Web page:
reasonable de-identification and/or
additional data control techniques as
appropriate; and develop a monitoring, accountability, and breach response plan.
These requirements would be informed by the nascent industry standards under development by NIST and
others, including accepted de-identification and SDL techniques as well
as a consideration of the risk vectors
described here. 2 Of course, those who
engage in unauthorized re-identification are also culpable and it might be
worthwhile to supplement contractual
or statutory obligations not to engage
in re-identification with severe civil (or
even criminal) penalties for intentional violations that cause harm. 3 It is important that any such statutory prohibitions also include robust exemptions
for security research into de-identification and related topics.
A risk-based approach recognizes
there is no perfect anonymity. It focuses on process rather than output. Yet
effective risk-based data release policy
also avoids a ruthless pragmatism by
acknowledging the limits of current
risk projection models and building
in important protections for individual privacy. This policy-driven, integrated, and comprehensive approach
will help us better protect data while
preserving its utility.
1. Cavoukian, A. and El Emam, K. Dispelling the Myths
Surrounding Deidentification: Anonymization Remains
a Strong Tool for Protecting Privacy. Information
and Privacy Commissioner of Ontario, 2011;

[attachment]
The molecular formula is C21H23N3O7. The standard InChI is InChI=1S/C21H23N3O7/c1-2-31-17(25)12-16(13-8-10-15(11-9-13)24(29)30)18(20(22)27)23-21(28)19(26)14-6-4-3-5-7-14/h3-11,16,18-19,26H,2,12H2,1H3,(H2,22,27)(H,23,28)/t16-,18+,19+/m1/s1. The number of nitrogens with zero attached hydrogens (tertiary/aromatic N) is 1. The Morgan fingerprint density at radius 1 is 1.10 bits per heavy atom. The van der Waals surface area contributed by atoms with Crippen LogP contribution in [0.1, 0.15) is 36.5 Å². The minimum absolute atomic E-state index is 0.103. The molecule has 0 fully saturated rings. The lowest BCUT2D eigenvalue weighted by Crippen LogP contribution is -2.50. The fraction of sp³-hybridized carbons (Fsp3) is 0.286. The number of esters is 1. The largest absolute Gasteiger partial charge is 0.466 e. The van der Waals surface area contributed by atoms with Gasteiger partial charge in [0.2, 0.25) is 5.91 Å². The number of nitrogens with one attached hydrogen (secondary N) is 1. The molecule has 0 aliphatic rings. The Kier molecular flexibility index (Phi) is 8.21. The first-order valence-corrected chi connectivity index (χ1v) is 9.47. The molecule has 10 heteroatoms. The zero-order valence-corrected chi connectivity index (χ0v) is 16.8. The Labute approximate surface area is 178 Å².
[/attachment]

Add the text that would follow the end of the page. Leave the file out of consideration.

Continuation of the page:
2. Garfinkel, S.L. De-Identification of Personal
Information. National Institute of Standards and
Technology, 2015; http://bit.ly/2cz28ge
3. Gellman, R. The deidentification dilemma: A legislative
and contractual proposal. 21 Fordham Intell. Prop.
Media & Ent. L. J. 33, 2010.
4. Hartzog, W. and Solove, D. J. The scope and potential
of FTC data protection. 83 Geo. Washington Law
Review 2230, 2015.
5. Kinney, S.K. et al. Data confidentiality: The next five
years summary and guide to papers. J. Privacy and
Confidentiality 125 (2009).
6. Narayanan, A. and Felten, E. W. No silver bullet:
De-identification still doesn’t work, 2014; http://bit.
7. Narayanan, A. and Shmatikov, V. Robust de-anonymization of large sparse datasets. In
Proceedings of the 2008 29th IEEE Symposium on
Security and Privacy 111.
Woodrow Hartzog ( firstname.lastname@example.org) is a Starnes
Professor of Law with the Cumberland School of Law at
Ira Rubinstein ( email@example.com) is a Senior Fellow
at the Information Law Institute at New York University
School of Law.
Copyright held by author.
protecting the privacy and confidentiality of data subjects. SDL can be thought
of in terms of three major forms of interaction between researchers and personal data: direct access (which covers
access to data by qualified investigators
who must agree to licensing terms and
access datasets securely); dissemina-tion-based access (which includes de-identification), and query-based access
(which includes but is not limited to
differential privacy). 5
Adopting the SDL frame for the de-identification debate helps to clarify